5) 9mm is quite forgiving but this is directly related to your recipe.  If you are cooking up a redline +P+ 357 mag rated 9mm, you can't afford an extra 1/2 a grain tossed in there.   If its a standard 9mm load shot in a +P rated gun, you can be pretty sloppy.   If its a mega hot powder that uses 2 grains for max load, 1/2 a gain of slop is a big deal.  If its using 8 grains, that extra 1/2 isn't so much.   Yours sound OK.  People make ammo using a water-dipper device to "measure" it and its fine.   For best results I use a fatter powder (more grains per load) which reduces the accuracy variation ... the more powder you use (by using a fat powder), the less a small error effects it, and the better your accuracy and consistency -- because your scale has a fixed amount of error by weight, right?   SO long as your errors don't push you past the DO NOT EXCEED limit on your load data, its fine.  And if using standard loads in a +P rated gun, you can even wiggle past that value safely for the better part of a grain on most powders.

 

*

Look it up.   http://www.hodgdonreloading.com/

says (for 124 )

Hodgdon Titegroup

3.6 to 4.1

 

You are way past their max load here.   DO NOT EVER GUESS.  You can do linear interpolation between weights, and you can go low and work up, but DO NOT GUESS (please, for your own safety!)

Edited by Jonnin
Link to post
On the Hornady dies I have the decapping stem is threaded with a collet lock nut. You should be able to use a piece of de-primed brass to set it... the the DE capper out of the die. Size a piece of already de-primed brass and with the case still in the die insert the collet with the de-capper in to the die. Screw the de-capper in until it bottoms out then back it out 1/4 to 1/2 turn and lock the collet. You should be good to go.

Belling the mouth sounds about right. The bullet should just kind of stick in the case mouth. All you're trying to do is give it a start without shaving the sides of the bullet.

Seating depth you should have a caliper but most round nose 9mm is loaded to the same length so you can start with a factory round and use the method jonnin suggests.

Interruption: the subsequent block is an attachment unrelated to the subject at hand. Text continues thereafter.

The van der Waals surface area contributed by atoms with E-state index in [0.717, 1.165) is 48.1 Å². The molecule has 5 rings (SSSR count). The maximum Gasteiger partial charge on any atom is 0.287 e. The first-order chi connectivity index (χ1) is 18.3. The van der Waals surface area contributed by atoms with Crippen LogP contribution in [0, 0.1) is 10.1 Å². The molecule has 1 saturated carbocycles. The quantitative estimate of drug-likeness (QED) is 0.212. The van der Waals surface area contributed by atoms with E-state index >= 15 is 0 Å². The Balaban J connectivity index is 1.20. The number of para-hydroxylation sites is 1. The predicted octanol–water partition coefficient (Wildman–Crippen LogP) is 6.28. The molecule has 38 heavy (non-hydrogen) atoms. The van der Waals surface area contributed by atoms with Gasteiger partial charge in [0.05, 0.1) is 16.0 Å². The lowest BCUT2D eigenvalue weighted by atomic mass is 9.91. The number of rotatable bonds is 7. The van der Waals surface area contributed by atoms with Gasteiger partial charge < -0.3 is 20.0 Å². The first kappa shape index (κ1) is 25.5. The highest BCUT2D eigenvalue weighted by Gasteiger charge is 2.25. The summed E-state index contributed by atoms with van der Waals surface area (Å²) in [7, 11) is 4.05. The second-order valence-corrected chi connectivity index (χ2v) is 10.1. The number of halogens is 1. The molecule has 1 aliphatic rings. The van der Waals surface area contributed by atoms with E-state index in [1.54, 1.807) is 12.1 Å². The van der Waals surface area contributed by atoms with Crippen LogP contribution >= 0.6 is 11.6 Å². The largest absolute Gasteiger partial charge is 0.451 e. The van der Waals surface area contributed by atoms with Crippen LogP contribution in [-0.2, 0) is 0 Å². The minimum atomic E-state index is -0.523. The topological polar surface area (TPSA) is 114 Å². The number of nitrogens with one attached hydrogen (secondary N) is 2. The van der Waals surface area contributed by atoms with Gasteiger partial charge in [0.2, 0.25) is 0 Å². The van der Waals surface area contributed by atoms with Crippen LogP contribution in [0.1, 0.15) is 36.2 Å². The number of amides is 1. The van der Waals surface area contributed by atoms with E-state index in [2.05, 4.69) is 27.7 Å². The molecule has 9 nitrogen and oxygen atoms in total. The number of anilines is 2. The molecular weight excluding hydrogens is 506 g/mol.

The die has three parts the top punch, the crimping punch and the body. Follow the instructions that came with the dies for the best results. (Yes they are a bit complicated) but this is sort of a one time dal unless you change the bullet. Or do this...

Back the top punch and the crimp collar out most of the way. Screw the die body in until it touch the shell holder back it out 1/8 turn then lock the die ring in place. Insert your factory round in the Shell holder then run it up into the die, and screw the crimp collar down until it just touched the case. Lower the ram and screw it in 1/16 turn and run that factory round back up. Tighten the lock nut against the o-ring. Now screw the top punch down until it just touched the bullet and tighten it's lock nut against the o-ring.

There is no can nature on most plated bullets no need you just want to take that small flare/bell out of he case. No need to crush the crap out of it.

This should get you very close.

I like mupy measure to throw within 1/10th grain. Check your average by throwing 10 charges and weight them divide by 10 and you get he average.


DO NOT USE 115GR DATA FOR 124GR BULLETS pressure will be very high. I'm using titegroup and loading 3.9gr. 4.1 is MAX Start with 3.7 and see if they cycle reliably if so leave it alone. No need for more than that for plinking. Hornady lists the berry 124 gr in the online data. Go to their website and you can download the data easy enough.
Link to post

19 rounds are ready for testing!

 

Weighed each charge, 3.8-3.9 gr. of powder, couple came in at 3.7, only one hit 4.0, but I picked it up and put it back down and it said 3.9.... think the scale might be a little flaky (Frankford Arsenal, but a cheaper model). I did zero it to the reference weight before use (but that sucker's like 50 grams...) OAL was a little sloppy, 29.7-29.3 mm's... will that have a dramatic effect on the pressure's?

I noticed sometimes pulling the shell down after seating the bullet was a bit difficult, felt metal scraping, other times it was pretty smooth... is this the die 'crimping' things? The bullets are seated firmly in there, not going to just fall out.

Dunno when I'll get around to testing it, maybe have to swing by the range on my way home from work one night.

 

Is gunpowder in the vacuum cleaner really a big deal? Should I use my shop-vac or the wife's roller-brush model?